“I spent a week going every morning at 6:00 to Borei Keila because there was a rumor that they were going to evict the people from the green sheds,” the 32-year-old photographer said.

The sheds housed 50 families, each of which had a member with HIV/AIDS. They were eventually trucked kilometers out of town, making it impossible for them to earn a living as they had done—even precariously—in Phnom Penh.

“This development…it’s a normal transition for any city,” Mr. Axelrod said.

“The issue was the way it was done…. Had they really done a good job [with] the resettlement of these communities, it would have been a massive boost for the city because this would have given opportunities to people who previously didn’t have them.”

Mr. Axelrod has also documented development on eviction sites, Cambodian youth culture and the emergence of the middle class.

About 150 of the thousands of photos he has taken in the country will be featured in his book and e-book “Transitioning Cambodia,” set to be released in late April.


7 years of change: Documenting the transformation of Cambodia

February 17, 2015

By: Asian Correspondent Staff Feb 17, 2015 3:55PM UTC

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July 07, 2011 – Phnom Penh, Cambodia. A resident of Boeung Kak rows a wooden boat against a storm moving in over Phnom Penh. The new buildings of the Council of Ministers and the office of the Prime Minister can be seen in the background. © Nicolas Axelrod / Ruom

Words by Denise Hruby, images by Nicolas Axelrod of the RUOM Collective

With the first beams of sunlight, men and women would set out on wooden longboats, passing the reflection of their stilted homes onto the middle of Boeung Kak, a lake nestled in the heart of Cambodia’s capital Phnom Penh.

Soon, their hand-made fishing nets would be filled with flapping fish, and their woven baskets would brim with morning glory. Little more is needed for a filling supper.

Most of the maps you’ll find of Phnom Penh will still show this vast body of water. Surrounded by the Council of Ministers, the Royal University and the offices of the Prime Minister, the community seemed a little out of place: Lacking electricity, clean drinking water and hygiene, it was the poor who had formed a close-knit community here.

If you’d visit the once vibrant area today, you’d find little more than sand. In 2008, a real estate company started to pump sand into the lake. A few years later, and the water was no more. Neither was the vibrant community of several thousand people that had called the lake home for decades.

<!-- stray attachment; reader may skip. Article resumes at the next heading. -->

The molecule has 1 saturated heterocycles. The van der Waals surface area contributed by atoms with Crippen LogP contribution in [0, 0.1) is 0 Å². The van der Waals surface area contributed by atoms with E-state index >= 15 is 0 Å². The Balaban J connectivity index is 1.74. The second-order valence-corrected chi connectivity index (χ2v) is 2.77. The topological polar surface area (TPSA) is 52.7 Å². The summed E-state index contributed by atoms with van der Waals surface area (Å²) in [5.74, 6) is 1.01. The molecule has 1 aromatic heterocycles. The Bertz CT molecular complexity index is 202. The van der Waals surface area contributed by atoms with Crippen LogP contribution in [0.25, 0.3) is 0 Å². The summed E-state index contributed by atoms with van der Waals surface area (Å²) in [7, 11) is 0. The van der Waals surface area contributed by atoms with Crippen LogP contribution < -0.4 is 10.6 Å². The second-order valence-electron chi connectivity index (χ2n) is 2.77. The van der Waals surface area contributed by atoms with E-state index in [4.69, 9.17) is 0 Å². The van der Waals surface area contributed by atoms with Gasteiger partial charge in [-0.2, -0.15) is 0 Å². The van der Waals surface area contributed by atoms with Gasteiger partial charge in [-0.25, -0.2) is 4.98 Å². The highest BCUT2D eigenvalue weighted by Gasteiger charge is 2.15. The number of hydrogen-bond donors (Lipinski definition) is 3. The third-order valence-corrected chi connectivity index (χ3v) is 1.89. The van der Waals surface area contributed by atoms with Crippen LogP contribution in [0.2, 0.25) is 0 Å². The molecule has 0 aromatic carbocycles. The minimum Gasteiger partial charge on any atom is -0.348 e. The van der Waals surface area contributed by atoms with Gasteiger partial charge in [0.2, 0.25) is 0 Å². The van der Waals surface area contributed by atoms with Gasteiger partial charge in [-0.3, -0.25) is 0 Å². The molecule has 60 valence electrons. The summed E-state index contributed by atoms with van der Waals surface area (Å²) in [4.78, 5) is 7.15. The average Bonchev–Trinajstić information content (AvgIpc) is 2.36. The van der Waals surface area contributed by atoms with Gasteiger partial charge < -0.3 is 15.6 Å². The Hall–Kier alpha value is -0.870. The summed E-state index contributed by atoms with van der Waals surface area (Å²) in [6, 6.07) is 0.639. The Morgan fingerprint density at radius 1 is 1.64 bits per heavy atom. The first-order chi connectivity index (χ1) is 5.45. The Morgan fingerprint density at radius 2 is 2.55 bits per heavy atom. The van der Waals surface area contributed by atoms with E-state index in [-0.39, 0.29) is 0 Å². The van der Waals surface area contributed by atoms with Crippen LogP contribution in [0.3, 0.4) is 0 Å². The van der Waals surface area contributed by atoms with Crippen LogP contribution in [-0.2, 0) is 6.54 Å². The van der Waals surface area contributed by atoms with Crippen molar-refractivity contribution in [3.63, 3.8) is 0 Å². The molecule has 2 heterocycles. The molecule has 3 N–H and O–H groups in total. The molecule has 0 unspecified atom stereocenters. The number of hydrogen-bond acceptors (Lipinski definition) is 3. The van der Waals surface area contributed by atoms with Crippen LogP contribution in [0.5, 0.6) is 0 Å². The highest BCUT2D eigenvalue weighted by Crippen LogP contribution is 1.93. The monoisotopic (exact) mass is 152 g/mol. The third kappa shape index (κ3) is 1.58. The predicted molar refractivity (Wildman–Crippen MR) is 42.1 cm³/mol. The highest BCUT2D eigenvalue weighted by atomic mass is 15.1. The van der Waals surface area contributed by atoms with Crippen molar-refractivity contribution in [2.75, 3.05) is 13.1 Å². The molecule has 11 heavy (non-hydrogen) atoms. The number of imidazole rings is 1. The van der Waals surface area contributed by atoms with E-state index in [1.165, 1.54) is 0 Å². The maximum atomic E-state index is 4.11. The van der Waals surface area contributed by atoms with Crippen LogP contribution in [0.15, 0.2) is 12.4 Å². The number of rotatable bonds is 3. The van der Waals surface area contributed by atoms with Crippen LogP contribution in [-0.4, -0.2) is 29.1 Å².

That somebody would fill in a whole lake to erect high-rise buildings might seem ludicrous — but after acquiring the rights to develop the lake, that’s exactly what a real estate company did. With the economy growing at a flabbergasting average of 7.7 percent over the past 20 years, the need for development is inevitable.

After decades under the genocidal Khmer Rouge regime and ensuing civil war, the country’s middle class is growing, and so is consumerism. Cambodians are embracing this modernisation. The young now dress in fashionable clothes and munch on Belgium pralines before watching the newest 3D Hollywood blockbuster. Affluent families are moving into apartment buildings that feature gyms, pools, countless air condition units and a daily maid service. Even luxury carmakers like Porsche and Rolls Royce have opened dealerships in the capital Phnom Penh.

Countless opportunities exist for investors, but critics say that rapid development has made the rich richer, and the poor poorer. The majority of the population is left out.

For the hundreds of families that were violently evicted from their homes in the city center, development meant that they were relocated to barren plots of land. Schools, health-care centers, markets or any income opportunity were out of reach. The ones who fought for their land were violently suppressed, driven out of their homes with tear gas and water canons.

Today, their once poor but lively communities have been replaced with sterile real estate projects.
In Cambodia, development has been happening fast – but with little regard for collateral damage.

Transitioning Cambodia is the first photo book that will showcase these rapid developments in modern-day Cambodia, it’s changing landscapes and society.
 The Ruom Collective is currently running a crowd funding project to distribute the photo book in pre-sale throughIndiegogo
.

The gallery below illustrates the dramatic change that has taken place in Cambodia over the past number of years (hover over images for captions):

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Protesters Blocked From Marching to Freedom Park

February 6, 2015

By: Mech Dara  , The Cambodia Daily, February  06, 2015

Government security guards and riot police Thursday blocked about 50 demonstrators from marching to Phnom Penh’s Freedom Park to protest for the release of 19 imprisoned anti-eviction activists, monks and opposition CNRP figures.

The protesters, which included members of the city’s embattled Boeng Kak and Borei Keila communities, planned to rally at Freedom Park before delivering a petition to the National Assembly, and gathered outside the US Embassy at about 9:45 am before marching to the park.

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A protester holds up a sign calling for the release of 19 jailed activists outside the National Assembly on Thursday. (Siv Channa / The Cambodia Daily)

But they were stopped at nearby Wat Phnom by a roughly equal number of Daun Penh district security guards and riot police.

“We will not allow you to march, as City Hall has not given you permission,” district security chief Kim Vutha told the group, adding that they would have to ride tuk-tuks to the National Assembly.

The demonstrators agreed, and successfully delivered their petition to both the National Assembly and Royal Palace before returning home.

City Hall spokesman Long Dimanche said any future attempts by the group to protest would be prevented.